New 70mm Panavision / NASA digital cinema camera sighted at film festival

Panavision 70mm digital cinema camera

In May last year I reported that Pavavision were working with NASA’s Jet Propulsion Laboratory on sensor technology for a possible digital cinema camera. In a surprise unveling at the International Film Festival of the Art of Cinematography (Camerimage 2012) in Poland they have indeed signalled their intention to join the market and have shown the first fruits of their labour with a new prototype.

Aimed at bettering the Arri, Sony and Red. It has a huge by cinema standards 70mm sensor (similar in size to full frame 35mm).

Here’s what we know about Panavision’s beast…

  • The sensor is 70mm, it also has a crop mode for 42mm and Super 35mm lenses.
  • An Alexa-like form factor, but the body is made of titanium and lighter than the Alexa
  • It records to a SSD on board in DNxHD, ProRes and likely raw though details are still shrouded in secrecy – it will likely be 4k
  • There’s speculation that Panavision are going to offer a new open codec format, rather than use a current open standard for raw like Cinema DNG.
  • Due to the size of the sensor and the amount of data being read out there’s still some work to be done around cooling and there’s no firm specs on frame rates yet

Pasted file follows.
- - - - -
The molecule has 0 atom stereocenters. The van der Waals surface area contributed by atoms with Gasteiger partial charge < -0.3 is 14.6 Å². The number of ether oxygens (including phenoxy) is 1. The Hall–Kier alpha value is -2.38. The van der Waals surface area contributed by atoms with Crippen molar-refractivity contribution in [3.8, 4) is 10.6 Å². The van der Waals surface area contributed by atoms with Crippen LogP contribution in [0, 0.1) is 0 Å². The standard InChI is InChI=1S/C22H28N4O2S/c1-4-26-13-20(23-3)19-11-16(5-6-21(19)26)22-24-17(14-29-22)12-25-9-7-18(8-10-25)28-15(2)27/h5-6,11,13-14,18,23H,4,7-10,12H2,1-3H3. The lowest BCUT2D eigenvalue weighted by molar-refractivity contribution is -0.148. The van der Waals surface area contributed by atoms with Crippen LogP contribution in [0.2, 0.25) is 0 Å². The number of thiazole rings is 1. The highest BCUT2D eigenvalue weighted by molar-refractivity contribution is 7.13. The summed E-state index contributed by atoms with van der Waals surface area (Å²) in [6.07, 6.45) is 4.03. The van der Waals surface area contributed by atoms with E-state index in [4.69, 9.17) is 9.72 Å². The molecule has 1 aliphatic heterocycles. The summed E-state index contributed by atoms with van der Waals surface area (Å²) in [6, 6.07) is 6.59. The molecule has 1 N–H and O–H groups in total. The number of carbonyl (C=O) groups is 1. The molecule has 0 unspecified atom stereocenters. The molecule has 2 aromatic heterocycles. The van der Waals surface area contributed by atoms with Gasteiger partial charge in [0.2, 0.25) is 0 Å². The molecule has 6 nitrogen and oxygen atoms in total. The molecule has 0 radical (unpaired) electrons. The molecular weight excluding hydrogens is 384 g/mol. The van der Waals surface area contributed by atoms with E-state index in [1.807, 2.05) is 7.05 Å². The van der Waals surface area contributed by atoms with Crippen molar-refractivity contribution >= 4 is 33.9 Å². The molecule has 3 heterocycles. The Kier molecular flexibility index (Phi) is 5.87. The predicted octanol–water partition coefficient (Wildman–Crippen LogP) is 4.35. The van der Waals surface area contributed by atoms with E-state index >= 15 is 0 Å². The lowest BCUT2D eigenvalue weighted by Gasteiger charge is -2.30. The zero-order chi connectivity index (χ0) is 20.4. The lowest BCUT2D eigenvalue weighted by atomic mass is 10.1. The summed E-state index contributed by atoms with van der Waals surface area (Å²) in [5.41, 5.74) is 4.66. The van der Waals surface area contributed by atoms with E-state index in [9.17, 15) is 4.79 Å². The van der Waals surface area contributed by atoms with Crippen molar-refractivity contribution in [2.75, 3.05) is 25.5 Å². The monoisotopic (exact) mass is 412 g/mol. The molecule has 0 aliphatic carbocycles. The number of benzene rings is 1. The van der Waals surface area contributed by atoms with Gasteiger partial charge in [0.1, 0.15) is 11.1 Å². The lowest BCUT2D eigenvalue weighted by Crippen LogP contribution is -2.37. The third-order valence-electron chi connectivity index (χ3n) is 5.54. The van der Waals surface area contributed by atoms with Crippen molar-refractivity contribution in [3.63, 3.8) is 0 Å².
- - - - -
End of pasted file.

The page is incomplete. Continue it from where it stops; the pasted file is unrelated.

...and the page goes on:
• The sensor Panavision was working on with NASA’s JPL had a global shutter, 12bit raw in 2K and 120db of dynamic range (13 stops is 88db). This specific sensor was however destined for industrial applications so although the technology will go towards the cinema camera, the spec will likely be different and likely better

Good to see yet more competition and innovative technology in the high end digital cinema camera market. The trend here, like with the Blackmagic Cinema Camera seems to be that more and more technology from the scientific community is being picked up by cinema camera manufacturers and put to artistic use.

If the full force of NASA’s technology is brought to bare on a Pavavision designed camera we could be in for something out of this world.

Source: Renato Renierra via Michael Bravin on Facebook